When Mike Kugler (pictured above, at right) first began attending Timbers games as a teenager in the mid 70s, he knew very little about the sport of soccer.
"When I was in high school, it was just a chance to do something in an evening that I knew nothing about," Kugler said about going to Timbers matches. "It was new. It was a chance to go downtown."
While Kugler was a baseball fan who attended a number of Portland Mavericks games, something about the Timbers grabbed hold of his imagination and sparked a lifelong love of the sport.
"The Timbers came and it was this different thing; I didn't know anything about soccer at the time," he said. "But the games were crazy. To this day, there's nothing like Timber Jim anywhere else in the world."
But as great as the game day experience was, what kept Kugler coming back were the Timbers faithful.
"Old Civic Stadium [now Providence Park] was a weird place, one of those typical urban fields carved out of some space and creaky and there were a lot of goofy people that went to see Timbers matches," Kugler recalled. "They probably weren't that unlike the crazy people who went to see the [Portland] Mavericks.
"I just liked that."
After graduating from Benson High School, Kugler began playing soccer in college and even started coaching. He was among an entire generation of soccer fans who, despite coming late to the sport, approached their new pastime with the enthusiasm of a fanatic.
Still, after leaving Portland to attend graduate school in the Midwest, Kugler found it difficult to continue following the team from so far away.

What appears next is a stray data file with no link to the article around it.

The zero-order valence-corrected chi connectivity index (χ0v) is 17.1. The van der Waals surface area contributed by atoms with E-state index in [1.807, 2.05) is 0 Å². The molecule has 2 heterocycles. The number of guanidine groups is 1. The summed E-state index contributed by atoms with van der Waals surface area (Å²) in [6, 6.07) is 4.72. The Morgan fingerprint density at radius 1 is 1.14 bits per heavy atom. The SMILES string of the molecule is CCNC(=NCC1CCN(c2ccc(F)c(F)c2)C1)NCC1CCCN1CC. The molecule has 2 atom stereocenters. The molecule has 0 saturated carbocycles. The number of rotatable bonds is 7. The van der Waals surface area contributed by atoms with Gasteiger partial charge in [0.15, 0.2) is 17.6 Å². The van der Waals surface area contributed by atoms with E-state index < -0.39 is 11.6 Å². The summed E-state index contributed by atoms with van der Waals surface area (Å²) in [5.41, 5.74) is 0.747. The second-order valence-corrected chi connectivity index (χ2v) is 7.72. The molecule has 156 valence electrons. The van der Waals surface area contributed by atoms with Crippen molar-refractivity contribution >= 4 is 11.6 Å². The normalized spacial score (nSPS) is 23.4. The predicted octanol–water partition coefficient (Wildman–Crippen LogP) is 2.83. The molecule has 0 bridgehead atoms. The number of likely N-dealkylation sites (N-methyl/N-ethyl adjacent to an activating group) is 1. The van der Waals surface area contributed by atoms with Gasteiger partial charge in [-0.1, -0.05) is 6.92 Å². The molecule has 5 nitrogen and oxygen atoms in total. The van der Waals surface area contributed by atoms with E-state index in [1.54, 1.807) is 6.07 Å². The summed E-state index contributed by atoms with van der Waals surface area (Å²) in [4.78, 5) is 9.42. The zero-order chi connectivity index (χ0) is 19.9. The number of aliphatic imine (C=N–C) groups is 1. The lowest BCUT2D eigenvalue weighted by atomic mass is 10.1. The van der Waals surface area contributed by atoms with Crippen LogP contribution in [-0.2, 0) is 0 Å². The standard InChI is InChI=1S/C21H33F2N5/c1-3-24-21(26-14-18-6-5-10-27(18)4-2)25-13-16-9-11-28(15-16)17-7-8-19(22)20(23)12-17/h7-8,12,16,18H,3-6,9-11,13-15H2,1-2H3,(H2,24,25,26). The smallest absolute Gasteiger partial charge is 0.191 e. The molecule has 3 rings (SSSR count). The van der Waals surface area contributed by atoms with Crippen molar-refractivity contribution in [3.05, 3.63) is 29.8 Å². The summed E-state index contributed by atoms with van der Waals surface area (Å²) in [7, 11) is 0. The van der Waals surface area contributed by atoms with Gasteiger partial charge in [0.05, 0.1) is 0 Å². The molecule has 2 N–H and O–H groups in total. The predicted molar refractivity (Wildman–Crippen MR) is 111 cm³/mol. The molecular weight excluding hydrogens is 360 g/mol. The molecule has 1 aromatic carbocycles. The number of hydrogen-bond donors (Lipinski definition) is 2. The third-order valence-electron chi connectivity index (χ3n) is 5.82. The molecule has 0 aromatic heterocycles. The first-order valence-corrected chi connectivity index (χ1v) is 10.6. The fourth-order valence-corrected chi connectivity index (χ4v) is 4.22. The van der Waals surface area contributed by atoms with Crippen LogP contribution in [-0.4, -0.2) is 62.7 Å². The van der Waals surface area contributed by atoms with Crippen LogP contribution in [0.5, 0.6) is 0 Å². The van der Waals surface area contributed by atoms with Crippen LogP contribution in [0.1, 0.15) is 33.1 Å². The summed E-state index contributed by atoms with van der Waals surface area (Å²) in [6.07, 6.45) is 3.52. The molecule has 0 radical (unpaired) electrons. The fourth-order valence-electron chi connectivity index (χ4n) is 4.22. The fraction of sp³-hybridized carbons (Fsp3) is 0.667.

When the Timbers joined MLS, though, they suddenly came back onto Kugler's radar.
"From this distance [in Iowa], not living in Portland and not necessarily reading the Oregonian, I got what was happening in Oregon through the perspectives of outsiders," he said. "They thought Portland was the greatest franchise around."
And despite having been bred as a soccer fan alongside the old Timbers fanatics, Kugler was astonished by his hometown's response to the nascent MLS club.
"People turn out at the stadium, they're soaking wet, and they're screaming. They've got banners.
"My worry was that the team was going to be like most early days of franchises," he continued, noting the on-field difficulties faced by most expansion teams. "[But] they played hard. People just came out week after week. They raved about the stadium."
The Timbers' strong fan base, Kugler feels, stems in part from the way that Portland itself has changed in the years since he left town.
"The reputation of the club is really strong outside of Portland," he said. "I was surprised by that. But Portland feels like a very different place now, and in a way it's the perfect place for a successful football club."
Kugler, who is currently a Professor of History at Northwestern College in Orange City, Iowa, misses living in Portland and wishes he had more chances to go to Timbers matches.
"I'm homesick," he said. "Short of [going to Portland], it's great to have your hometown represented so well by a franchise and by the fans. I think Portland sets a mark."
Kugler, however, is traveling to Portland this summer with his wife and children and on August 7, he will return to Providence Park to watch the Timbers play for the first time since those heady summer days back in the 70s.
It was those early days that helped set the foundation, Kugler believes, for all of the success that's followed.
"What started in the 70s and has continued to this day in Portland is pretty distinctive," he reflected. "Everybody that I know of who follows professional soccer in the United States knows about Portland and the fan base and what a great venue they have."